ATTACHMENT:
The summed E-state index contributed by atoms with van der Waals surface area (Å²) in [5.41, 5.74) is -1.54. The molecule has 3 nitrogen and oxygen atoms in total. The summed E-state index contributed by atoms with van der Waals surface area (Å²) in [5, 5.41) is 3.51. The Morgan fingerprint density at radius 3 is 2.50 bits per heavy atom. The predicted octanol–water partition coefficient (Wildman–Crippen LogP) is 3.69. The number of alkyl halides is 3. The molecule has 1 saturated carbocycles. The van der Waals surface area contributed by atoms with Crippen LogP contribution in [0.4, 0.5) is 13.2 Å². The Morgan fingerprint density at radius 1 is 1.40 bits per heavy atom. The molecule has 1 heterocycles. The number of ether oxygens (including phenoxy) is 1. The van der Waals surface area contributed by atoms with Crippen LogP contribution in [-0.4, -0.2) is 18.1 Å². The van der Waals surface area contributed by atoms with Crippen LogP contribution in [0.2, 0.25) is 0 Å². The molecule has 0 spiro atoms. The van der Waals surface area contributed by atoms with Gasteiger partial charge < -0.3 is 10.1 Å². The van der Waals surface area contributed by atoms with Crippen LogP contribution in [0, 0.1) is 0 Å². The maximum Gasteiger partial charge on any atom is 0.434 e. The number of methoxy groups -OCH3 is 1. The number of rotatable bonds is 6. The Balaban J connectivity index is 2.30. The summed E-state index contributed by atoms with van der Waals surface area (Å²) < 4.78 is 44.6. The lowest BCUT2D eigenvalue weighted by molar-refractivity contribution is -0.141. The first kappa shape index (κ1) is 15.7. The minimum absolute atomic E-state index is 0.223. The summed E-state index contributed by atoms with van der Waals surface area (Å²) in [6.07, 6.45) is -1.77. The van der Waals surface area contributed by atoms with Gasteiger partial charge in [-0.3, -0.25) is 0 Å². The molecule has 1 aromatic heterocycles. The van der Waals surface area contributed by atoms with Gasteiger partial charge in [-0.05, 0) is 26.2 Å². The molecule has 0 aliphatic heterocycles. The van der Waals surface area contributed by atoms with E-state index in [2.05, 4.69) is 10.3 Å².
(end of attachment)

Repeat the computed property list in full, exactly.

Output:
The summed E-state index contributed by atoms with van der Waals surface area (Å²) in [5.41, 5.74) is -1.54. The molecule has 3 nitrogen and oxygen atoms in total. The summed E-state index contributed by atoms with van der Waals surface area (Å²) in [5, 5.41) is 3.51. The Morgan fingerprint density at radius 3 is 2.50 bits per heavy atom. The predicted octanol–water partition coefficient (Wildman–Crippen LogP) is 3.69. The number of alkyl halides is 3. The molecule has 1 saturated carbocycles. The van der Waals surface area contributed by atoms with Crippen LogP contribution in [0.4, 0.5) is 13.2 Å². The Morgan fingerprint density at radius 1 is 1.40 bits per heavy atom. The molecule has 1 heterocycles. The number of ether oxygens (including phenoxy) is 1. The van der Waals surface area contributed by atoms with Crippen LogP contribution in [-0.4, -0.2) is 18.1 Å². The van der Waals surface area contributed by atoms with Crippen LogP contribution in [0.2, 0.25) is 0 Å². The molecule has 0 spiro atoms. The van der Waals surface area contributed by atoms with Gasteiger partial charge < -0.3 is 10.1 Å². The van der Waals surface area contributed by atoms with Crippen LogP contribution in [0, 0.1) is 0 Å². The maximum Gasteiger partial charge on any atom is 0.434 e. The number of methoxy groups -OCH3 is 1. The number of rotatable bonds is 6. The Balaban J connectivity index is 2.30. The summed E-state index contributed by atoms with van der Waals surface area (Å²) < 4.78 is 44.6. The lowest BCUT2D eigenvalue weighted by molar-refractivity contribution is -0.141. The first kappa shape index (κ1) is 15.7. The minimum absolute atomic E-state index is 0.223. The summed E-state index contributed by atoms with van der Waals surface area (Å²) in [6.07, 6.45) is -1.77. The van der Waals surface area contributed by atoms with Gasteiger partial charge in [-0.3, -0.25) is 0 Å². The molecule has 1 aromatic heterocycles. The van der Waals surface area contributed by atoms with Gasteiger partial charge in [-0.05, 0) is 26.2 Å². The molecule has 0 aliphatic heterocycles. The van der Waals surface area contributed by atoms with E-state index in [2.05, 4.69) is 10.3 Å².